Entries in Pollen (9)


Top 5 Summer Allergy Triggers

Hemera/Thinkstock(NEW YORK) -- Summer is unofficially on, which means three months full of sun, heat and allergy triggers.

The fully bloomed trees and green grass may appear nice, but the pollen they harbor can bring allergy sufferers misery during the spring and summer months. And it's not just that ubiquitous powdery substance that can trigger sniffling, sneezing and itchy eyes during the hotter months. Experts say the following allergy triggers can also be common during the summer:

Mold:  Outdoor mold is the culprit behind many allergic reactions starting in late summer and fall when there is a peak in the amount of some types of mold spores, according to the Asthma and Allergy Foundation of America.

Stings:  Avoiding a painful encounter is just one reason to steer clear of stinging insects. Insect stings are also a well-known summer allergy trigger that can lead to a severe reaction known as anaphylaxis.

Poison ivy and sunscreen:  While not especially common, poison ivy and sunscreen do pose allergy hazards during the warmer seasons.

Seasonal fruit:  Allergic reactions to food can happen at any time, but for some people, summer fruits and vegetables can be more than just juicy and delicious.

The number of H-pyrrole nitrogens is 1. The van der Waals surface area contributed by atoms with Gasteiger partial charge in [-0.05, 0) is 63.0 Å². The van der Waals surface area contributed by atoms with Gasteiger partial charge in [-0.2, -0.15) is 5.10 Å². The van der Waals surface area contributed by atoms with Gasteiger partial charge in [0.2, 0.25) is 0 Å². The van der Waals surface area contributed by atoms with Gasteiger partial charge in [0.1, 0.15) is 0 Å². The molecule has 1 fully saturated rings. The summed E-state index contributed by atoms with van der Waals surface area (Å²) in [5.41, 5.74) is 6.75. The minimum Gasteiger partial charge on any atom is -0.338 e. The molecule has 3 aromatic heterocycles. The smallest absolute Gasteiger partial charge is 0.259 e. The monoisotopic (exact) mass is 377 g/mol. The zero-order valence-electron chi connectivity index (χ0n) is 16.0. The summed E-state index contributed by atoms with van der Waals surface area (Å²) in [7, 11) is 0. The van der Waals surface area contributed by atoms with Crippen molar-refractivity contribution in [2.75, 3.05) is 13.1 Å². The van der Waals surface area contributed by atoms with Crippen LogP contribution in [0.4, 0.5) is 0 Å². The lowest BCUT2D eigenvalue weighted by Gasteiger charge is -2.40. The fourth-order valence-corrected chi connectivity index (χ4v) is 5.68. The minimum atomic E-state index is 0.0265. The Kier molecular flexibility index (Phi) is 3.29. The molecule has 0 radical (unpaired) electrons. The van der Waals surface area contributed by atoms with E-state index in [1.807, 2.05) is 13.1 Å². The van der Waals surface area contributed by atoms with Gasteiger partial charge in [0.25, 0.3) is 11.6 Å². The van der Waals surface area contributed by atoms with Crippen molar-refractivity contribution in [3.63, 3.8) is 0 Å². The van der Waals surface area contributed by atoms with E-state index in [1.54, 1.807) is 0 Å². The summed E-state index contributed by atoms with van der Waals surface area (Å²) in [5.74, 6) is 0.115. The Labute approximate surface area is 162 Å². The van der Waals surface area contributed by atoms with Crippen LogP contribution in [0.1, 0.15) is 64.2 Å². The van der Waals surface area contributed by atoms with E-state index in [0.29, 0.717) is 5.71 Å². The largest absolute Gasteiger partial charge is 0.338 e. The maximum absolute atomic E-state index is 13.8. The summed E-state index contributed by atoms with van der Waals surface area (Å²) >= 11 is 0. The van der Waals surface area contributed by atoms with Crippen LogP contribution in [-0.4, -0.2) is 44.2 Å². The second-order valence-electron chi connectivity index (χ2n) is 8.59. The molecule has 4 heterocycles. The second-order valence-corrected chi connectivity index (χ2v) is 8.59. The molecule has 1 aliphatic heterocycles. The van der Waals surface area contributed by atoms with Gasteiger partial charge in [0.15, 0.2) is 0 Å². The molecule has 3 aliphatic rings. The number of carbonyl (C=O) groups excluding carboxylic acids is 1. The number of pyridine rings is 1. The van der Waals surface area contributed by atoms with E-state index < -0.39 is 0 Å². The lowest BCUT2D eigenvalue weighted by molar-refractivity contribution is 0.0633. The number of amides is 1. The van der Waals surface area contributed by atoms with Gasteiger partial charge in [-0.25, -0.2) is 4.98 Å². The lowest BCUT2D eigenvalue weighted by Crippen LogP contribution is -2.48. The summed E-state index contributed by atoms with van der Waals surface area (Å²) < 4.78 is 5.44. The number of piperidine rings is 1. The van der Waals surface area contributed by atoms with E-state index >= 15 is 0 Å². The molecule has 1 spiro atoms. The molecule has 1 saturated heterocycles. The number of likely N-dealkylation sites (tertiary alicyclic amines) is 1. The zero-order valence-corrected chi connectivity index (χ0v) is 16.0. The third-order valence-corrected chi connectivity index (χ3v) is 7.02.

Pollen:  No matter what the season, pollen is in the air, ready to set off allergy attacks.

Copyright 2012 ABC News Radio


High March Temps May Lead to Early Allergies, Bed Bugs

Jupiterimages/Thinkstock(NEW YORK) -- While most people enjoyed the unseasonably warm March temperatures, the early-bird spring may contribute to a host of health problems, experts said.

More than 7,500 daily record-high temperatures were set last month, and that included more than 540 places that set all-time highs, according to Chris Dolce, a meteorologist at

"We had a lot of precipitation during the winter and now we have these unseasonably warm temperatures," said Dr. Clifford Bassett, medical director of Allergy and Asthma Care of NY.  "That really primes the pump for what we're seeing now."

Bassett said the phone has been "ringing off the hook" with patients suffering from allergies due to the unseasonably warm temperatures.  He said allergy season started about 14 days early because of the weather and will likely run about a month longer than usual this year.  Trees pollinate earlier after mild winters, and if spring fluctuates between warm and cold spells, there will be intense periods of pollen release during the warm times, and overall plants will grow and release more pollen than usual.